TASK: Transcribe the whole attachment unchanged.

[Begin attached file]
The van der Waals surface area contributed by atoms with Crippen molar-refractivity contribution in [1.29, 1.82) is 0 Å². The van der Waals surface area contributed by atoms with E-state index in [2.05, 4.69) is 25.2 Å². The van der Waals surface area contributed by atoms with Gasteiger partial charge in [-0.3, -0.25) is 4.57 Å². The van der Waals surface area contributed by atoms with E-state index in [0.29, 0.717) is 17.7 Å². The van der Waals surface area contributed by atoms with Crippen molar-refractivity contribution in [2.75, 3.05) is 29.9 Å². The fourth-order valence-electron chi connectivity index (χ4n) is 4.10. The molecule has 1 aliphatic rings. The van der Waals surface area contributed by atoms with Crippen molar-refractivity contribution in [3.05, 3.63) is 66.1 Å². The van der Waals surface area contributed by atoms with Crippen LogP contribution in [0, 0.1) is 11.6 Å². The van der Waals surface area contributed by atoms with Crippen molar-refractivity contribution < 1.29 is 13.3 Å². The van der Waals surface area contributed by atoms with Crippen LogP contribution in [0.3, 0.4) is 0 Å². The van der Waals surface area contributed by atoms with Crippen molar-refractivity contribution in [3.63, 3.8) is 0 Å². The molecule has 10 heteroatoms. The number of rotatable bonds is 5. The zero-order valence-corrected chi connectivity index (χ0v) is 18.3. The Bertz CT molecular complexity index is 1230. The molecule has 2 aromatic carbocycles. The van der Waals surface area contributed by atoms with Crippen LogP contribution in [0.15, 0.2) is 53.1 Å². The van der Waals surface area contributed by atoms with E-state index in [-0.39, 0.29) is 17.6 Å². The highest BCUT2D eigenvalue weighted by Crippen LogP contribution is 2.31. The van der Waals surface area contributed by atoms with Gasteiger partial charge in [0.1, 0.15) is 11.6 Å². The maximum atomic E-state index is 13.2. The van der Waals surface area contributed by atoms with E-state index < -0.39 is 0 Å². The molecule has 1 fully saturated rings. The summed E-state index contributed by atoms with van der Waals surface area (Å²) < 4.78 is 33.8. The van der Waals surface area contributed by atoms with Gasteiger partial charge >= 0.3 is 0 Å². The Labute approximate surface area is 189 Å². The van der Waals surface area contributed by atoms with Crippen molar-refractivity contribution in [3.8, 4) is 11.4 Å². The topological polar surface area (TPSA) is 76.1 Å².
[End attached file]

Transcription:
The van der Waals surface area contributed by atoms with Crippen molar-refractivity contribution in [1.29, 1.82) is 0 Å². The van der Waals surface area contributed by atoms with E-state index in [2.05, 4.69) is 25.2 Å². The van der Waals surface area contributed by atoms with Gasteiger partial charge in [-0.3, -0.25) is 4.57 Å². The van der Waals surface area contributed by atoms with E-state index in [0.29, 0.717) is 17.7 Å². The van der Waals surface area contributed by atoms with Crippen molar-refractivity contribution in [2.75, 3.05) is 29.9 Å². The fourth-order valence-electron chi connectivity index (χ4n) is 4.10. The molecule has 1 aliphatic rings. The van der Waals surface area contributed by atoms with Crippen molar-refractivity contribution in [3.05, 3.63) is 66.1 Å². The van der Waals surface area contributed by atoms with Crippen LogP contribution in [0, 0.1) is 11.6 Å². The van der Waals surface area contributed by atoms with Crippen molar-refractivity contribution < 1.29 is 13.3 Å². The van der Waals surface area contributed by atoms with Crippen LogP contribution in [0.3, 0.4) is 0 Å². The van der Waals surface area contributed by atoms with Crippen molar-refractivity contribution in [3.63, 3.8) is 0 Å². The molecule has 10 heteroatoms. The number of rotatable bonds is 5. The zero-order valence-corrected chi connectivity index (χ0v) is 18.3. The Bertz CT molecular complexity index is 1230. The molecule has 2 aromatic carbocycles. The van der Waals surface area contributed by atoms with Crippen LogP contribution in [0.15, 0.2) is 53.1 Å². The van der Waals surface area contributed by atoms with E-state index in [-0.39, 0.29) is 17.6 Å². The highest BCUT2D eigenvalue weighted by Crippen LogP contribution is 2.31. The van der Waals surface area contributed by atoms with Gasteiger partial charge in [0.1, 0.15) is 11.6 Å². The maximum atomic E-state index is 13.2. The van der Waals surface area contributed by atoms with E-state index < -0.39 is 0 Å². The molecule has 1 fully saturated rings. The summed E-state index contributed by atoms with van der Waals surface area (Å²) < 4.78 is 33.8. The van der Waals surface area contributed by atoms with Gasteiger partial charge >= 0.3 is 0 Å². The Labute approximate surface area is 189 Å². The van der Waals surface area contributed by atoms with Crippen molar-refractivity contribution in [3.8, 4) is 11.4 Å². The topological polar surface area (TPSA) is 76.1 Å².